Like most places on Earth, dive store owners here can expect seasonal variance. In real terms, June to September is considered the low-season due to the Indian Ocean climate change. Although monsoon rain settling over the mountains turn the typical Arabian landscape into lush green scenic views, the diving grinds to a halt. Heavy rains wash out many dive sites and turn the underwater flora from vibrant coral fields into dense kelp forests. The strong winds and limited visibility make diving opportunities in Salalah difficult in this Khareef (autumn) season.
To learn more about the unique nature of Oman’s diving, visit the PADI Blog.
Once the Khareef is over, the diving starts! As to be expected from a Gulf country, everything goes back to normal sunny days during September. The green mountains fade for another year, giving way to the beautiful wild and white beaches. Temperatures average 30 degrees and are twinned with a pleasant constant ocean breeze. The water warms up and divers are ready once more.
Where to dive and what to expect?
Mirbat – Beach Diving and shallow waters. PADI Dive Centers can conduct all of the PADI Entry Level Courses in Mirbat.
Mirbat is approximately a 45-minute drive from Salalah. It is reached by 4X4: halfway on a scenic highway, paved alongside the Dhofar’s mountains, and the remaining part of the journey is an off-road drive above sandy dunes. All the dive sites in Mirbat are characterized by easy access directly from the shore. Underwater, the abundance of sunlight and limited depth provide the perfect conditions for corals to flourish. Mirbat’s diving environment not only offers stunning coral gardens, but also a great range of fish: from the tiniest Nudibranches, Flat Worms, Shrimp and other crustaceans to Clownfish, Octopus, Morays, Stonefish …and if you keep an eye on the blue, it is not unusual to spot different Rays, Turtles and Barracudas.
Main diving spots are: Eagle Bay, China Wreck and Aquarium.
Salalah – Boat Diving and depths of 30m offer a wide range of diving opportunities for a PADI Dive Center
Differently from Mirbat, diving in Salalah is operated by boat – departing from the fisherman’s port, which is easily reachable with a short drive from any accommodation in town. Dive sites are all located West of the port and along the cliff’s faces. Bottom’s depth in this area averages from 7 to 30 mt. therefore dive sites vary in topography each with something unique to offer; depending from your certification level, you can choose the better depth range that fits your needs. Given the location, marine life here changes with the season, constantly offering something new to admire: there is a large variety of Morays, Crocodile fish, Cuttlefish, Frogfish, the occasional huge Turtle and gigantic – up to 2mt.-Stingrays. During the dives, it is a good habit to monitor the surface as there is always a chance to find yourself caught in a school of Sardines being hunted by Trevally or even Mantas searching for Plankton.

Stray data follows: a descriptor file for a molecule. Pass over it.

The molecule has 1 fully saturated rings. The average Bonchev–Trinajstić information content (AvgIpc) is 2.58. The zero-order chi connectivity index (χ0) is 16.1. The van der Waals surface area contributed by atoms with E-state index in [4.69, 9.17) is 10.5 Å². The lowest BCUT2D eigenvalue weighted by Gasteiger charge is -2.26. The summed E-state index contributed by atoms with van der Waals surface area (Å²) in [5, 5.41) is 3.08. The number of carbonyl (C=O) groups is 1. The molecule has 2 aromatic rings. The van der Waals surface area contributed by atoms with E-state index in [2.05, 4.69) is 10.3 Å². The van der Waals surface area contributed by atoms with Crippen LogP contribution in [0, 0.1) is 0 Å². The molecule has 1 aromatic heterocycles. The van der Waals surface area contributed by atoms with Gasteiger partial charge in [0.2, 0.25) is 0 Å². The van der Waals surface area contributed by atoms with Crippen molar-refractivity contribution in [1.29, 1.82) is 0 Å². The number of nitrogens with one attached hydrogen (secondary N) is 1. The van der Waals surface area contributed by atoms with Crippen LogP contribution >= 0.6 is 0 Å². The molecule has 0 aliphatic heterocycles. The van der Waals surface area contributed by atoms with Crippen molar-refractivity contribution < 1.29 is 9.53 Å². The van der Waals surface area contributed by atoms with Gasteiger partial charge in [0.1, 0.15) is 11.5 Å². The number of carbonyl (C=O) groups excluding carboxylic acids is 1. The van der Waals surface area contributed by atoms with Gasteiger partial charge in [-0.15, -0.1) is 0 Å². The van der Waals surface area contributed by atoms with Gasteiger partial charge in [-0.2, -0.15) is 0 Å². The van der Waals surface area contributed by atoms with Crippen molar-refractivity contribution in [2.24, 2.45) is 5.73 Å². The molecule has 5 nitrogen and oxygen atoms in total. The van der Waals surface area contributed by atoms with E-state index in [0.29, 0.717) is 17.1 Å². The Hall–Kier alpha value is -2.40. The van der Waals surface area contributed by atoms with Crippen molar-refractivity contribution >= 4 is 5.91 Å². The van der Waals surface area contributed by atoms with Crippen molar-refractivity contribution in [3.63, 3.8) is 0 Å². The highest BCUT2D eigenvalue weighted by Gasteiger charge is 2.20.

Main diving spots are: Port wall, Raysut point and Donkeys Head east/west
What are you waiting for? For more information on diving in Oman, contact PADI Regional Manager Teo Brambilla
During September a few PADI Dive Centers in the Middle East started exploring alternative ways to promote the diving industry to increase diver acquisition.
The idea behind that is really simple yet very effective: attending non-diving related events / trade shows with the aim of attracting enthusiastic people interested in:
Increasing emotional well being
Visiting paradisiacal places
Connecting with nature
Building long lasting friendships
Increasing confidence and self esteem
There are several similar events regularly taking place in your region, just think about this: where could I meet people matching the characteristics above? …that’s the place where you want to exhibit, share your passion and attract new souls in discovering the beauty of the underwater world!
Here below some successful examples:
Dive Holics – Jeddah – Saudi Arabia
attending one of the several events scheduled for The National Day
Nautilus Diving – Kuwait City – Kuwait
attending the Outdoor Sports and Safari Show
Gulf Marine – Abu Dhabi – United Arab Emirates
attending the International Hunting and Equestrian exhibition
PADI member since 1994, Khaled started diving in Sharm El Sheikh – Red Sea, at the end of the 80’s, learning – as he says – by some of the industry’s world-class diving professional at that period of time.
After a successful career as PADI Instructor in the Red Sea, Khaled moved to Qatar – where he still lives – in the late 90’s: here he expanded his professional abilities by specializing in underwater photography, film making and rebreather diving, without – of course – quitting his passion for teaching by training thousands of PADI divers (and becoming PADI Master Instructor) !
After winning several prizes as photographer and film maker and having some of his photos selected to promote Qatar worldwide …he has now a mission:
<<Working as a professional UW photographer & film maker gave me the opportunity to dive more often and travel around the world …this made me understand how scuba diving could have a positive impact on the environmental and economic state of different countries >>.